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Rev. Dr. David Wilkinson, a British Methodist theologian, holds a Ph.D. in systematic theology and teaches at the University of Durham.  This is a passage that I marked a while back during a reading of his book God, Time and Stephen Hawking: An Exploration Into Origins (London: Monarch Books, 2001):

 

Although the popular view of Hawking’s work has often been to see it as an attack on God, it is far from that.  There are a number of things about Hawking’s views on God which need to be clearly noted.

First, he takes as an assumption without justification that the universe is intelligible to us, that is we are free to observe it and describe it in mathematical terms.  However, this is surely an aspect of the universe which needs explanation.  John Polkinghorne was Professor of Mathematical Physics at Cambridge where he encountered first hand the intelligibility of the world in the area of particle physics.  Now an ordained minister in the Church of England, he argues that it is a striking and non-trivial fact that the pattern of mathematics is realised in the physical structure of the world and that our minds are able to solve problems that the physical world presents.  For this assumption of intelligibility used by science Polkinghorne sees the most reasonable explanation as the existence of a Creator who is the common ground of the rationality of our minds and the universe.  We may add that a mathematical account of the creation of the universe implicitly assumes that the mathematical laws are transcendent, that is they are not contained by the physical universe.  Yet where do these laws come from?  Is the most reasonable explanation once again a rational creator?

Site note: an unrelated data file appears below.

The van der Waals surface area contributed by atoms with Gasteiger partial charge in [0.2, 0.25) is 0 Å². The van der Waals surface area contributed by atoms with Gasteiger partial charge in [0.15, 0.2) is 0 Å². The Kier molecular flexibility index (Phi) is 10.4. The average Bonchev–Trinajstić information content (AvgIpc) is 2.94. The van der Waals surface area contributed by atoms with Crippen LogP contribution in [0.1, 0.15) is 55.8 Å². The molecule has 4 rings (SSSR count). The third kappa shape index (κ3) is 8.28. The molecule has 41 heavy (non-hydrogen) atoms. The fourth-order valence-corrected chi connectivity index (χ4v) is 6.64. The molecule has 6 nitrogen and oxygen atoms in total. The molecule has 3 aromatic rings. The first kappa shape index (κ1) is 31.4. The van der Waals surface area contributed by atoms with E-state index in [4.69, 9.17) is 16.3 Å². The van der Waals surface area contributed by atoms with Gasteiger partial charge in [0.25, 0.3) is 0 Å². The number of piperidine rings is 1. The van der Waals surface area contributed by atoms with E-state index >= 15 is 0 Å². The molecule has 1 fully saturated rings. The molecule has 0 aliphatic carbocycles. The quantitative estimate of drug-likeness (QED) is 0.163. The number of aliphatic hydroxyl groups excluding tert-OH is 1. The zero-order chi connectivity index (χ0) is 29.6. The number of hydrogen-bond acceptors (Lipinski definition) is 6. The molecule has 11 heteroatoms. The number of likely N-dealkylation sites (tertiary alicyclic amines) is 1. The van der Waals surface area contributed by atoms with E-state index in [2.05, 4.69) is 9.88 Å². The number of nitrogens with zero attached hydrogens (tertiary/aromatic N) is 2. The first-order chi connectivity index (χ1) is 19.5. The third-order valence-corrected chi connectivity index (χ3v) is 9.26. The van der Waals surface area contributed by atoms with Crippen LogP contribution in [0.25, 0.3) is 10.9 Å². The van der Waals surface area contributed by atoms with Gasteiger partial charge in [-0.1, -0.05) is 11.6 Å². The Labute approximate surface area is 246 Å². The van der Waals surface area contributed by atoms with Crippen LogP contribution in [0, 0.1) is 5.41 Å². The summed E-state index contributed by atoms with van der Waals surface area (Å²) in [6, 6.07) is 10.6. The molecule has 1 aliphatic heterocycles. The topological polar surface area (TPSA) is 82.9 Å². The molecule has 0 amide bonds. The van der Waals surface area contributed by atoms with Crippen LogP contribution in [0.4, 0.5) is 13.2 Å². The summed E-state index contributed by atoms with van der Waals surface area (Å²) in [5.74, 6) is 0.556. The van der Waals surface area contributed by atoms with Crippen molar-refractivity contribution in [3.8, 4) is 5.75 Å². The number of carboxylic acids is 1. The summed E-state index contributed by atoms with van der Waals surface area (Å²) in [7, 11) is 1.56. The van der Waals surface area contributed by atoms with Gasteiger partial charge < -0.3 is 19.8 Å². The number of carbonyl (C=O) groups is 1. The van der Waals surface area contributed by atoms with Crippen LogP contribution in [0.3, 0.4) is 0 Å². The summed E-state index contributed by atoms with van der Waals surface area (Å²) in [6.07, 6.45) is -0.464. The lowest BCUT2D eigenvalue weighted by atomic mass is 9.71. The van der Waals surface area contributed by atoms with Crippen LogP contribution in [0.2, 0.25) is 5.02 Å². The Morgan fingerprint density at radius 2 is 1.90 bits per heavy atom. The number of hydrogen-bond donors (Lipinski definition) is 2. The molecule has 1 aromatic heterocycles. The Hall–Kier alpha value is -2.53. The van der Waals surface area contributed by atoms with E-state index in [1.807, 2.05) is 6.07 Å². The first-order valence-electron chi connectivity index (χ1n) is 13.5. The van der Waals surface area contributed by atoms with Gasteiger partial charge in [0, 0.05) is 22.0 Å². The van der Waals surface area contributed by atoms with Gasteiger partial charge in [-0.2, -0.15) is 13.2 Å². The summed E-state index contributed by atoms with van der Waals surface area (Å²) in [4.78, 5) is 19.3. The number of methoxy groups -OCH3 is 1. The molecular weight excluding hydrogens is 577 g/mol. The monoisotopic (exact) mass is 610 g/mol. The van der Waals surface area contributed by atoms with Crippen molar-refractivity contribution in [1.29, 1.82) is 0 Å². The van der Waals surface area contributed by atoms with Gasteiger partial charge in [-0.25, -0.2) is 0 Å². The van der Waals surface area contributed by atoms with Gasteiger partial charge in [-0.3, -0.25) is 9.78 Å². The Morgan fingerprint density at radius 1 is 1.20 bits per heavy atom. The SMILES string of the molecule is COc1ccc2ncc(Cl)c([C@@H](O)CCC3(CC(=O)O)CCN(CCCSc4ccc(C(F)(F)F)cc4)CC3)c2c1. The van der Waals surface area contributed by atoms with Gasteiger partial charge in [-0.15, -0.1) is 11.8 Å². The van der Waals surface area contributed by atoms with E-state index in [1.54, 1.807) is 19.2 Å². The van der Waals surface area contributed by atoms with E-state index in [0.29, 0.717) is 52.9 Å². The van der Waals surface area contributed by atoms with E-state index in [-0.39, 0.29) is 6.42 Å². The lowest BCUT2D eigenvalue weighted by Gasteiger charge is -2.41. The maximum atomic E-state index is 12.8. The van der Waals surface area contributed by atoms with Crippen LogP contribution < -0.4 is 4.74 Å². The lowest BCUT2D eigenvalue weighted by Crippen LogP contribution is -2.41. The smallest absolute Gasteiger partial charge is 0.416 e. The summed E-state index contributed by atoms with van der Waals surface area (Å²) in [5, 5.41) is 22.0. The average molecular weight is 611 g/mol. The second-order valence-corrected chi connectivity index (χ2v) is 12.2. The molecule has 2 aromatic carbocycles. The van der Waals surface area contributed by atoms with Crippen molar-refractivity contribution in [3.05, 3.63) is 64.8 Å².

Second, Hawking tends to identify God as exclusively a ‘deistic’ creator, making God vulnerable to being pushed out of the gaps.  Deism viewed God as the initiator or originator of the universe, but that was all.  It was as if God lit the blue touch paper and then went off for a cup of tea to have nothing more to do with the universe.  Little consideration was given to historical revelation or religious experience that may point to God as sustainer and lawgiver of the universe.  Hawking talks of God in much the same way and so his work is an attack on deism, rather than Christian theism.  (129-130)

 

It should be pointed out, however, before any reader is reflexively inclined to dismiss him and his comments on the grounds that he’s merely a theologian, that Rev. Dr. Wilkinson also holds a doctorate in theoretical astrophysics and that he is a Fellow of the Royal Astronomical Society.

 

He goes on to offer a third note on Professor Hawking’s theoriziing and its relevance to the existence of God, but I think that I’ll save that point for a future blog entry.  Instead, I’ll now quote another passage from Rev. Dr. Wilkinson that I marked.  Referring to “the old distinction between how and why questions,” he remarks that

 

it is helpful to understand that science is primarily concerned about ‘how’ questions.  How did the universe arise out of a Big Bang?  How do gas clouds collapse under gravity to form stars?  It [science] is a successful discipline because it limits itself to these kinds of questions.  To note that it does not address ‘why’ questions is not to introduce a God of the gaps but simply to recognise that science is not about value and purpose.  (131)